2010 WATCH LIST OF HERITAGE SITES IN DANGER ISSUED

Andrea Hausold - Oct 21, 2009
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The new Watch List of World Monuments Fund has been issued.  Machu Picchu, Phajoding, or Gingerbread Houses of Port-au-Prince are among 93 sites chosen by the Fund to draw attention of the public to their status.  

 

A new list by World Monuments Fund has been recently announced by the organization’s president Bonnie Burnham. The World Monuments Watch 2010 presents 93 endangered sites located across the globe in 47 countries. Among the threats to the places are present or potential neglect, vandalism, war, disaster or e.g. rapid urban development.

The aim of the 2010 Watch List is according to its authors to draw attention of wider public to the sites at risk pointing out the importance of balance between heritage concerns and social, economic, and environmental interests of communities. 

Issued every two years, the list is compiled by an international panel of experts that chose for the 2010 edition for instance the renowned Peruvian site, Machu Picchu, or Phajoding, a monastery high in the mountains of Bhutan. Japanese traditional townhouses from the early 1600s called machiya in Kyoto are also on the list because of the imminent threat of being replaced by new constructions. In Spanish Seville, a proposed commercial tower threatens to damage the iconic landscape of the city. 

On the other hand, Gingerbread Houses of Port-au-Prince on Haiti suffers because of the unstable political situation and poverty. The list however does not include only ancient sites – there are for example 9 sites from the US including Taliesin and Taliesin West.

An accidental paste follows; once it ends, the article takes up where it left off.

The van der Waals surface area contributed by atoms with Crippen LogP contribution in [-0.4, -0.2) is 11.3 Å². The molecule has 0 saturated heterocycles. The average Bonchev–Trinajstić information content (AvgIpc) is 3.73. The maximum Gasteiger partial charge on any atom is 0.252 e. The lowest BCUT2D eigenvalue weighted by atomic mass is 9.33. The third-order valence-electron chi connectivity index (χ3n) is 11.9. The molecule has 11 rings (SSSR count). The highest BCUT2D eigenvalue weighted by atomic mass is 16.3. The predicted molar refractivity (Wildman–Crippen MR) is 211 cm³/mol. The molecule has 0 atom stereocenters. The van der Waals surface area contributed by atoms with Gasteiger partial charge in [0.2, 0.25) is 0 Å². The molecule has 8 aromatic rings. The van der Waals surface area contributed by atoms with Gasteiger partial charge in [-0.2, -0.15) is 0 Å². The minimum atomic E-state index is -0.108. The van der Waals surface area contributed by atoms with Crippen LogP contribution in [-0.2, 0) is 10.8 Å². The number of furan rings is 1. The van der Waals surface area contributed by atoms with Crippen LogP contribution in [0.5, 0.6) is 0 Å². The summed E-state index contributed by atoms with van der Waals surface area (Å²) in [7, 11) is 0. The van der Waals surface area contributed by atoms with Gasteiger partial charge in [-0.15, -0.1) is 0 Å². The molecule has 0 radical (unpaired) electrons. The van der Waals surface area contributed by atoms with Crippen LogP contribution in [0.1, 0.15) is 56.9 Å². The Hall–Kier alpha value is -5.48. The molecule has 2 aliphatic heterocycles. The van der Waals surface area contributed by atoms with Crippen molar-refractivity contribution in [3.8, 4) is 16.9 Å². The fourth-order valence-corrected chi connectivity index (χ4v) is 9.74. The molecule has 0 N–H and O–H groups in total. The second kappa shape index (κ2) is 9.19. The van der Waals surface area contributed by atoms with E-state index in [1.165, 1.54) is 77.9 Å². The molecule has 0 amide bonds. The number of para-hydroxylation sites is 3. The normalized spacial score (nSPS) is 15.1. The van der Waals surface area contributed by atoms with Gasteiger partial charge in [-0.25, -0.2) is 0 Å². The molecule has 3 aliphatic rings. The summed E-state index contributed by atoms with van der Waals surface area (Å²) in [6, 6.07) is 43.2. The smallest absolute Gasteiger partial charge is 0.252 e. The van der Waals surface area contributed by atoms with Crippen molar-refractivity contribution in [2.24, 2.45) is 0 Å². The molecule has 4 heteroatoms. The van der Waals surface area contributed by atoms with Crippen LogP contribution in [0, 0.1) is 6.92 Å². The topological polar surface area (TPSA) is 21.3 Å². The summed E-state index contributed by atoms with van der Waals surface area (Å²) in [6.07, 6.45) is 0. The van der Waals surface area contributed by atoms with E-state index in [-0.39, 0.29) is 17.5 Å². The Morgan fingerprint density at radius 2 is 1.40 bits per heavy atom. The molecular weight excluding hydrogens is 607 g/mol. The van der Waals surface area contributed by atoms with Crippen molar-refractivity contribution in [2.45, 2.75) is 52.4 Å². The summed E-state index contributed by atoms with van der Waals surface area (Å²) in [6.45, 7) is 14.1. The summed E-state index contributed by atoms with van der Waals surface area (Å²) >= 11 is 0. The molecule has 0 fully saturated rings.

The World Monuments Watch is not just an academic activity as it has real results. Not only has it helped the sites to obtain the needed funds but also to prevent destruction of many of the world’s cultural heritage. A Japanese port town of Tomo could lose its historic character because a landfill and a bridge planned to be built there. The listing of the town helped to draw attention to the site and as a result the Japanese courts canceled the construction. 

 

World Monuments Watch 2010

Best-Known Sites: Al Hadba’ Minaret in Mosul, Iraq; Machu Picchu, Peru; the historic landscapes of Seville and Toledo, Gaudi’s Sagrada Familia in Barcelona, pilgrimage route of Santiago de Compostela; Taliesin, Taliesin West, and Taos Pueblo, USA.
Oldest Site: Human activity at Wonderwerk Cave in South Africa dates back some 2 million years.
Most Recent Site: The Atlanta-Fulton Central Public Library in Atlanta, Georgia, USA, was commissioned in 1969 and finished in 1980.

20th-Century Sites:
Wiener Werkbundsiedlung, Vienna, Austria
Santorium Joseph Lemaire, Tombeek, Belgium
New Gourna Village, Luxor, Egypt
Las Pozas, Xilitla, Mexico
Sagrada Familia, Barcelona, Spain
Corozal Cemetery, Panama City, Panama
Tecton Buildings at Dudley Zoological Gardens, Dudley, UK
Miami Marine Stadium, Miami, Florida, USA
Phillis Wheatley Elementary School, New Orleans, Louisiana, USA
Taliesin, Wisconsin, USA
Taliesin West, Arizona, USA
The Atlanta-Fulton Central Public Library, Georgia, USA
The Merritt Parkway, Connecticut, USA
Facultad de Arquitectura y Urbanismo, Universidad Central de Venezuela, Caracas, Venezuela
Parque del Este, Caracas, Venezuela

U.S. Sites:
Cultural Landscape of Hadley, Massachusetts
Miami Marine Stadium, Florida
Phillis Wheatley Elementary School, New Orleans, Louisiana
St. Louis Cemetery No. 2, New Orleans, Louisiana
Taliesin, Spring Green, Wisconsin
Taliesin West, Scottsdale, Arizona
Taos Pueblo, New Mexico
The Atlanta-Fulton Central Public Library, Georgia
The Merritt Parkway, Connecticut

Comments

  1. As a journalist, I have been concerned about the eco-tourism.

    I would very much like to discuss possibilities of filming these monuments before these start falling apart.
    May all like minded people get on touch with me to discuss what's the best way to go about it. All inputs would be credit for.
    Best wishes.

    (United Kingdom)

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